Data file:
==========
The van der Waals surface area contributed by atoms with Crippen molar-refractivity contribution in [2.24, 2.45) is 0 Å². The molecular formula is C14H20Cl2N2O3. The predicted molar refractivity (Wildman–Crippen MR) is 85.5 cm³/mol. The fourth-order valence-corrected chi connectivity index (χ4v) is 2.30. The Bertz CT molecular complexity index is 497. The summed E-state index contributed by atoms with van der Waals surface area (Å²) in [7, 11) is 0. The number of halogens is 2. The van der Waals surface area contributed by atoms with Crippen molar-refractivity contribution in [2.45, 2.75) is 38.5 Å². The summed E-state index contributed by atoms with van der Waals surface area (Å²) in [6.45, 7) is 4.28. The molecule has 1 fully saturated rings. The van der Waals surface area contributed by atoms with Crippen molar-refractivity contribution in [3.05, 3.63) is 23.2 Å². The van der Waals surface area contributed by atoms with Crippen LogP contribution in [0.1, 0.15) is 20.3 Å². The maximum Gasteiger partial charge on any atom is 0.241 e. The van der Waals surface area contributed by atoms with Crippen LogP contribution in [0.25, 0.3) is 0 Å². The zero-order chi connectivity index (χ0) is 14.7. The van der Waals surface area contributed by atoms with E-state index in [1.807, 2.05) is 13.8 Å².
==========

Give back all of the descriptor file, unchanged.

The van der Waals surface area contributed by atoms with Crippen molar-refractivity contribution in [2.24, 2.45) is 0 Å². The molecular formula is C14H20Cl2N2O3. The predicted molar refractivity (Wildman–Crippen MR) is 85.5 cm³/mol. The fourth-order valence-corrected chi connectivity index (χ4v) is 2.30. The Bertz CT molecular complexity index is 497. The summed E-state index contributed by atoms with van der Waals surface area (Å²) in [7, 11) is 0. The number of halogens is 2. The van der Waals surface area contributed by atoms with Crippen molar-refractivity contribution in [2.45, 2.75) is 38.5 Å². The summed E-state index contributed by atoms with van der Waals surface area (Å²) in [6.45, 7) is 4.28. The molecule has 1 fully saturated rings. The van der Waals surface area contributed by atoms with Crippen molar-refractivity contribution in [3.05, 3.63) is 23.2 Å². The van der Waals surface area contributed by atoms with Crippen LogP contribution in [0.1, 0.15) is 20.3 Å². The maximum Gasteiger partial charge on any atom is 0.241 e. The van der Waals surface area contributed by atoms with Crippen LogP contribution in [0.25, 0.3) is 0 Å². The zero-order chi connectivity index (χ0) is 14.7. The van der Waals surface area contributed by atoms with E-state index in [1.807, 2.05) is 13.8 Å².